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STA Weekly Report – Risk-On Equities, Rate Cuts and Your Portfolio

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INSIDE THIS EDITION:
Risk-On Equities, Rate Cuts and Your Portfolio
1033 Exchanges: Tax Relief for Involuntary Conversions due to Fire, Theft, Natural Disaster, Eminent Domain, Seizure and Condemnation
401k Plan Manager

This week has seen the S&P 500 in full risk-on mode as concerns over US-Mexico trade abated over the weekend. Coupled with expectations that the Fed may begin easing on rates, investors have waded back into the market while volatility downshifts.

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A calmer equity market might lead investors to add exposure and help the S&P 500 continue its recent rally.

Source: Bloomberg

However, for investors hanging their hats on Fed easing and trade progress as a long-term catalyst for further equity returns this year, a quick word of caution: tread carefully. Remember, in today’s equity market, a headline or tweet has the power to cause markets to experience violent reversals and spikes in volatility. And those reversals aren’t limited to prices but also on future expectations.

Case in point, is the quick reversal in rate hike/cut expectations we have seen over the last 6 months. While it seems like a long time ago, the fourth quarter of 2018 featured expectations that the rate hiking cycle would continue well into 2019. Fast forward to today, and the commentary from the Fed coupled with signs of some economic deceleration, have traders and economic prognosticators now thinking that rates will be cut for the first time since December 2008. More specifically, the futures market has already priced in a 50bps cut this year, and further cuts in 2020. This has led to a yield curve inversion with short-term treasuries now yielding more than the 10-year treasury.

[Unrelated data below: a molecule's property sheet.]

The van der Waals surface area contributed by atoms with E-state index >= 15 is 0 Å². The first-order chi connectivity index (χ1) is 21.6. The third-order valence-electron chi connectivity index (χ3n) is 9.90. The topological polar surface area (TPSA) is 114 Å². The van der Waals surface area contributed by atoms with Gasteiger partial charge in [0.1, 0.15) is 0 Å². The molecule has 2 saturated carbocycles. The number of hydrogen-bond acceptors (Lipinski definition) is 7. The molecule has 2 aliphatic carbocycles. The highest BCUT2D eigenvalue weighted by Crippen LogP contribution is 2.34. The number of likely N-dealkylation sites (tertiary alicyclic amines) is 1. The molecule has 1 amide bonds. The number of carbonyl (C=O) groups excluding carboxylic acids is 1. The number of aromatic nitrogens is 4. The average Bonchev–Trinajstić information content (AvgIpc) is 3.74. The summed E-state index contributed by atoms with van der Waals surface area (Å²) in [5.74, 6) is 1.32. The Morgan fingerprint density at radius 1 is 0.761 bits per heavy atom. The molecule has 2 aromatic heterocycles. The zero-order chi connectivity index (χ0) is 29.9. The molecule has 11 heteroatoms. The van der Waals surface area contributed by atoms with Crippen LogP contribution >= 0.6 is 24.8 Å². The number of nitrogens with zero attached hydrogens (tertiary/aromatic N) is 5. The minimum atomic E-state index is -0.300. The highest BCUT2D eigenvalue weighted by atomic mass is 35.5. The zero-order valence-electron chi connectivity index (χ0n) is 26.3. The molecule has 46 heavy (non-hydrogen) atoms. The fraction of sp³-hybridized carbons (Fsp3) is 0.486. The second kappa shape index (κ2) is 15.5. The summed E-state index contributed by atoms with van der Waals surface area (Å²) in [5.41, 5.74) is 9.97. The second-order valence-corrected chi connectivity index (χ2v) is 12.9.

Of course, it is never easy to know whether rate cuts this year and next will even materialize, especially in the face of an unclear trade picture and its impact on the time left before a recession occurs. However, it is never too early for investors to begin thinking about positioning portfolios for the inevitable next downturn, whenever it does happen. To do this well, investors would be well served to think about what scenarios have already been priced in and what the potential market reaction might be should the outcome not fall in line with the expectation.

While, one might think that fed support via decreasing interest rates would help risk-asset prices, the chart that follows shows a great degree of historical variability in returns for the S&P 500 six months after the Federal Reserve starts lowering rates.

This is largely because the shape of the yield curve can still vary regardless of how the short end responds to Fed policy. For example, if the yield curve steepens, risk assets could be pushed higher. But if the opposite happens and the yield curve becomes flatter or inverts in a more pronounced fashion, then equity markets may struggle to avoid downward pressure.